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Schiller Frederick

Porträt Friedrich Schiller The German playwright Friedrich von Schiller (1759-1805) was born in Marbach am Neckar in Württemberg. Many of his ancestors were winegrowers. His father Johann K. Schiller (1723-1796), as the head of the court gardens and nurseries of Duke Carl Eugen von Württemberg (1728-1793), published a book on viticulture in 1767. His mother Elisabeth D. Schiller was the daughter of an innkeeper. Prejudiced in this respect, he wrote the album verse "Der Name Wirtemberg, schreibt sich vom Wirt am Berg. A Wirtemberger without wine, can he be a Wirtemberger?" By ducal order and against the will of his parents, Schiller had to enter the military academy Karlsschule (Stuttgart) in 1773.

In this institution he was prescribed wine or wine consumption, as it were, on the basis of the school regulations. Duke Carl Eugen, as a great patron of viticulture, had ordered that the pupils should be given up to half a litre of wine a day at mealtimes, depending on their age. According to the doctors' advice, "the enjoyment of wine in hot weather is good for the young people". In a letter dated 29 August 1787 to his publisher Christian G. Körner (1756-1831), Freirdich Schiller describes a celebration in honour of Johann W. von Goethe (1749-1832): "We ate heartily, and Goethe's health was drunk by me in Rhine wine".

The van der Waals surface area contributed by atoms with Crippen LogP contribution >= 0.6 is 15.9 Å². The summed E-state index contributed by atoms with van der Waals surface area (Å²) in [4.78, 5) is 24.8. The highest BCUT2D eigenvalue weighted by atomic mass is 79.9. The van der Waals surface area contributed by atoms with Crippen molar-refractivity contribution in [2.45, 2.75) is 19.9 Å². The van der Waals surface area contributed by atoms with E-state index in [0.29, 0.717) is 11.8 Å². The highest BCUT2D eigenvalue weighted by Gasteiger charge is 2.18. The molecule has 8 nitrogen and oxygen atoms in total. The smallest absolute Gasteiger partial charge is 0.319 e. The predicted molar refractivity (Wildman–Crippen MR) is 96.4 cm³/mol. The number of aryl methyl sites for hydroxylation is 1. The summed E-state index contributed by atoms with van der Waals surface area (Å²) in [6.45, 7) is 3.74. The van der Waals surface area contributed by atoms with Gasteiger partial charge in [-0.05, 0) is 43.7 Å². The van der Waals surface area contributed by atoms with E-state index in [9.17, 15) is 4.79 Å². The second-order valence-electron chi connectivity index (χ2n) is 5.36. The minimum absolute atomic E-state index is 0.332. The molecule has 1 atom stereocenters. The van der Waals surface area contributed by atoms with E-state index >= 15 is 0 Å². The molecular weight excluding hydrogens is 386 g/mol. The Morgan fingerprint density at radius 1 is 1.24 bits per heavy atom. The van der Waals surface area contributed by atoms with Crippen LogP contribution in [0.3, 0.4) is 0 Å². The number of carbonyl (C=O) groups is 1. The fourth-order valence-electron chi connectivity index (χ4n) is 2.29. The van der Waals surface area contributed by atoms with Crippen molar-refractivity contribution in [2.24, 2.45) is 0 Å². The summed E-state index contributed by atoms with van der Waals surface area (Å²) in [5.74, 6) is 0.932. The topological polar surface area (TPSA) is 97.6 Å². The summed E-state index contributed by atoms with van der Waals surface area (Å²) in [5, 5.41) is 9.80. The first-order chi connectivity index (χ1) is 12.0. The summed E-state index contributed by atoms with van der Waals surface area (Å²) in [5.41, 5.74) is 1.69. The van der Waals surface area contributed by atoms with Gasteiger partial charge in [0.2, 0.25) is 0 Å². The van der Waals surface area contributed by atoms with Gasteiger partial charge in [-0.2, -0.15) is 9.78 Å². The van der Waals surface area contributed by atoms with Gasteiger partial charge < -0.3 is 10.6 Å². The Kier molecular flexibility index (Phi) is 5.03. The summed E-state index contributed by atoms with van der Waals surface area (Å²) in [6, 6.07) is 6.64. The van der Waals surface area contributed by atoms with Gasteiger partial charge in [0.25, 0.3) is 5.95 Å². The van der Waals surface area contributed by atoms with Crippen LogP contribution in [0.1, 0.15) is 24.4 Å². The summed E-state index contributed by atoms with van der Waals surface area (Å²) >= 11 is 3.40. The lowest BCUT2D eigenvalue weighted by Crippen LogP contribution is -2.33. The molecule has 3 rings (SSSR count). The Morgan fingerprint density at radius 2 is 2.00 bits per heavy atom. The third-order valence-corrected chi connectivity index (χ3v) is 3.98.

Goethe remarked to his secretary: "Schiller never drank much, he was moderate". Schiller obtained his daily requirements of wine from the wine merchants Zapf in Jena and Fröhlich in Erfurt, and also via Goethe (who was a regular customer of these merchants) from Ramann in Erfurt. A letter of thanks to his publisher Johann Friedrich Cotta (1764-1832) proves what a good wine meant to him: "I have received a delicate white port from Bremen, for which I thank you, dearest friend, most sincerely. It is a true oil of life that will strengthen the heart and bowels". Friedrich Schiller also mentioned various wines in some of his most famous works, for example the Malaga in "Kabale und Liebe", a Burgundy in "Die Räuber" and in the second part of the Walleinstein drama "Die Piccolomini" in the following dispute:

Terzky: The wine speaks from him! Don't listen to him, I beg you.
Isolani: The wine doesn't invent anything, it just talks it out.

In May 1803 he wrote the 13-stripe poem "The Victory Festival". It was intended as a thoughtful social song or table song for an educated group of men. In it, Schiller praises the wine: "Drink it up, the drink of the refreshment, And forget the great pain. Wonderful is Bacchus' gift, balm for the torn heart". After his death an inventory was made in his wine cellar - the following were found: 61 Bouteilles Malaga, 35 Bourgogne (Burgundy), 22 Champagne, 10 White Port, 2 Leistenwein (?), 17 Ruster (Burgenland, Austria), 6 Oedenburger (Sopron, Hungary), 34 Franconian wines, 4 half Falernian (?), 5 Rum and 4 Muscatel.

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